Fuzzle GrubNot every dubbing produces the same effect. So far I have found the synthetics to be most suited to this technique, especially those that be-come transparent in the water, such as Pseudo Seal, BMS Blend and what has become known as Fuzzle Dub. Using a dark coloured chenille and a lighter coloured dubbing to make flies like Woolly Buggers, you get a two-toned effect that when wet will change during the retrieve. As the lighter coloured dubbing touches the darker chenille, the more dominant colour will take over. These subtle colour changes add a degree of life that I’ve not seen before.

Fuzzle FishMany of the creatures that fish prey on are transparent, and for years fly-tiers have been trying to emulate that see-through look. By using a clear material like Crazy Lace as the body this look can easily be achieved. A coloured thread or tinsel is applied to the shank, dubbing is applied to the Crazy Lace then wound forward and roughed up. When wet the underbody is visible from within the fly.

Fuzzle WhitebaitSmall whitebait are almost transparent when they first enter the estuaries with only their eyes and internal organs being visible—with time in the fresh water they darken up. Saltwater yabbies and shrimps also display a de-gree of translucence, and often there is an orange egg sack contained within the body—using the fuzzling technique this can be easily imitated.

Fuzzling can be applied to a wide variety of flies using a wide variety of materials. There are no rules yet and few patterns. The potential for spiky little trout flies is unlimited. Whatcan be done with micro chenilles and new synthetic dubbings is yet to be fully explored: try dubbing to wire for sparse heavy little nymphs.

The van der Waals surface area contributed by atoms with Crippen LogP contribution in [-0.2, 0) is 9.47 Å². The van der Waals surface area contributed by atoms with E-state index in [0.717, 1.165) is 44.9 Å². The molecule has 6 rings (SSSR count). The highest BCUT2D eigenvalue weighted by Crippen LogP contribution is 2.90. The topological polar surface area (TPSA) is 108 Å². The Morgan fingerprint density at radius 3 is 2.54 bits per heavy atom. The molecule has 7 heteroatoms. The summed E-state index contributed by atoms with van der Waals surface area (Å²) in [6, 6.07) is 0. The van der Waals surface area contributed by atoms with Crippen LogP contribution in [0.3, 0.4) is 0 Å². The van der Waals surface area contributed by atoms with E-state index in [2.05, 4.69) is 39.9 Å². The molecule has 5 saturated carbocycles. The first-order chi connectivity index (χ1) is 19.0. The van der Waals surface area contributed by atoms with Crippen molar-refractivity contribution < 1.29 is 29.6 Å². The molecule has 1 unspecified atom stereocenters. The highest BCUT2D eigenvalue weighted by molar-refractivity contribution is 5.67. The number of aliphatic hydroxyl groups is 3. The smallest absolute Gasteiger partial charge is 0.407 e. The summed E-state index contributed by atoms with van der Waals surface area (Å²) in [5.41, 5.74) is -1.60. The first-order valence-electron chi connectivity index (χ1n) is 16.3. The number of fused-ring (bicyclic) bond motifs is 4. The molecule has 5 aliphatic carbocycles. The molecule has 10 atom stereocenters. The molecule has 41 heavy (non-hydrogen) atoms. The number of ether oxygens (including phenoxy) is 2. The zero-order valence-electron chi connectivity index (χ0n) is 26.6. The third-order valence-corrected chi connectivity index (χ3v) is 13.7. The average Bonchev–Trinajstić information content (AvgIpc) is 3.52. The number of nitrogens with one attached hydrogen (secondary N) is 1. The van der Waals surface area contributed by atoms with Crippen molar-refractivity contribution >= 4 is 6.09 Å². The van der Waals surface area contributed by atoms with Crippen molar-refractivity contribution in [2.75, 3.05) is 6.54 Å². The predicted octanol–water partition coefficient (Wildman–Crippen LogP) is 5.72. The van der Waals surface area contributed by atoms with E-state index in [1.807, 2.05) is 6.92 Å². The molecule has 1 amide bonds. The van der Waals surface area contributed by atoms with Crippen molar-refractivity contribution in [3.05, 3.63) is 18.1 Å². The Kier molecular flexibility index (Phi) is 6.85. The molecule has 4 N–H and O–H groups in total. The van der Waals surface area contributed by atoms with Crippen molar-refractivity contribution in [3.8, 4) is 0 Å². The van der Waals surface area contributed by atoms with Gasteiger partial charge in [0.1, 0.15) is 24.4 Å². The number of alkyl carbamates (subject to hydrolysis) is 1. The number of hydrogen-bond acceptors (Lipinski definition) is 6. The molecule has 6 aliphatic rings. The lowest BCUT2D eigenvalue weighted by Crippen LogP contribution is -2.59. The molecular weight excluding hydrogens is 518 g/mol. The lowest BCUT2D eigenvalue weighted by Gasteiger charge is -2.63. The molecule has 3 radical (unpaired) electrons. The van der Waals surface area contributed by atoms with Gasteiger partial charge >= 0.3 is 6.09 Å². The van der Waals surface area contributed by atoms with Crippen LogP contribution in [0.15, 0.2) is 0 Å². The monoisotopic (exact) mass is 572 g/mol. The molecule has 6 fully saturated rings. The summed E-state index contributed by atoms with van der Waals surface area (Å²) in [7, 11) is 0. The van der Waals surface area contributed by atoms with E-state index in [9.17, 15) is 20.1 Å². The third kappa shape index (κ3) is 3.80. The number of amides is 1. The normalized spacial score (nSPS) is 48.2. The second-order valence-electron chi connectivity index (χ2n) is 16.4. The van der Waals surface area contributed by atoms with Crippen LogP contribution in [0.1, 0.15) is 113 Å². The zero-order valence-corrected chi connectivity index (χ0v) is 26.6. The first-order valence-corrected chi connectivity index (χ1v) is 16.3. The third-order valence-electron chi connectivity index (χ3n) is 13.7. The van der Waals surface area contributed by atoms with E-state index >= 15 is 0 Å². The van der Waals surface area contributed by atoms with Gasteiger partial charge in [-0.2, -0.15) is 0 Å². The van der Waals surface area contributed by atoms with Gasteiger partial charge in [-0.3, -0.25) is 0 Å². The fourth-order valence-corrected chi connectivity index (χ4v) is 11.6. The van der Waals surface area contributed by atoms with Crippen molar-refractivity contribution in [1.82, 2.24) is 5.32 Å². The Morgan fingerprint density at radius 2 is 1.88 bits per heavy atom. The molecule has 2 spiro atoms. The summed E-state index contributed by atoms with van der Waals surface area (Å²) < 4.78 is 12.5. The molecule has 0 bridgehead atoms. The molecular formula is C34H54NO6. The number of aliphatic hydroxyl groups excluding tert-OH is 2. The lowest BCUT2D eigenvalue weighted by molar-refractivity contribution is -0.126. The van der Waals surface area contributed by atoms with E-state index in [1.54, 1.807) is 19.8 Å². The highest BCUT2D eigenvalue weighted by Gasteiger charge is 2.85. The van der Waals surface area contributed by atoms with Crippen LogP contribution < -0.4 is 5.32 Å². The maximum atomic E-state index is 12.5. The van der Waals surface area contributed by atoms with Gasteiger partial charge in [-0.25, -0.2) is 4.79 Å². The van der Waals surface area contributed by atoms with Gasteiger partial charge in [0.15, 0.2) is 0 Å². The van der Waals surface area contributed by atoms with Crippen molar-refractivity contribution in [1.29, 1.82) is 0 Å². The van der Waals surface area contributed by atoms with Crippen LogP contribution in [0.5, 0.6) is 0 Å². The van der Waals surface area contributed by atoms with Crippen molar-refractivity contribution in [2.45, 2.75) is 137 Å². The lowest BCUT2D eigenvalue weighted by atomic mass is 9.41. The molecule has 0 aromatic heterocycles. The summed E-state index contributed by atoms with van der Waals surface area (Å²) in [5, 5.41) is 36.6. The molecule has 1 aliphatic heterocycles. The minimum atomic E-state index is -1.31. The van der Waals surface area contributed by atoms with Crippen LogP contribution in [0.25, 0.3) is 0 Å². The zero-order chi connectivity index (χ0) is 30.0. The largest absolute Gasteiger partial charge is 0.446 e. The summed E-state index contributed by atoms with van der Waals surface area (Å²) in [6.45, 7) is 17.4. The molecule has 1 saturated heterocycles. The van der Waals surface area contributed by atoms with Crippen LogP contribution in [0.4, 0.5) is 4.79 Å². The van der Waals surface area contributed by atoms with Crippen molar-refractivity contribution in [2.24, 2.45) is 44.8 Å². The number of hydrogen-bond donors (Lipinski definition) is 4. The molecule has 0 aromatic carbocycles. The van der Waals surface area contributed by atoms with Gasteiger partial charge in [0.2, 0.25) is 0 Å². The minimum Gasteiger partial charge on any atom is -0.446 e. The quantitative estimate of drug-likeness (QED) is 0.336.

FUZZLE BUGGER
Fuzzle BuggerProbably the easiest introduction to the fuzzling technique is to tie a Fuzzle Bugger, an adaptation of the well-known Woolly Bugger. Select your hook, tie in a tail of marabou and then some chenille. I like the Super Salt Chenille which has a slight fleck through it, but plain or sparkle chenille are all fine for different effects. Wind the tying thread to the eye, then select some dubbing and apply it to the chenille. Wind the dubbed chenille forward, tie it off behind the eye and trim it. Then apply a small amount of the dubbing to the thread, wind two or three turns, whip finish and varnish. Scruff the fly with Velcro.

Fuzzle NymphVarying the type, colour and the amount of dubbing will give any number of different effects. The more people experimenting with this technique the better, and some great flies are sure to result.

 

Fuzzle Patterns

The fuzzle

HOOK: Mustad S71 #8–1/0
THREAD: Clear Mono
TAIL: Fuzzle Dub
EYES: Dazl-Eyes or bead chain
UNDERBODY: Pearl Mylar
BODY: Crazy Lace
DUBBING: Fuzzle Dub
fuzzle

fuzzle grub

HOOK: Curved grub hook #10-14
THREAD: 6/0 white
UNDERBODY: Thread coloured with permanent marker
BODY: Crazy Lace
DUBBING: Fuzzle Dub
THORAX: Dark Olive Diamond Brite
grub

fuzzle fish

HOOK: Kamasan B830, Tiemco 5262 #4–10
THREAD: Clear Mono
TAIL: Fuzzle Dub
BODY: Crystal Chenille
DUBBING: Fuzzle Dub
HEAD: Darker Fuzzle Dub
EYES: Stick-on
fish
fuzzle whitebait
HOOK: Mustad S71 #6-8
THREAD: Clear Mono
TAIL: Fuzzle Dub
BODY: Crazy Lace
DUBBING: Fuzzle Dub
EYES: Stick-on
whitebait
fuzzle bugger
HOOK: Tiemco 700 #2–10
THREAD: 6/0 black
TAIL: Marabou
BODY: Super Salt Chenille
DUBBING: Fuzzle Dub
bugger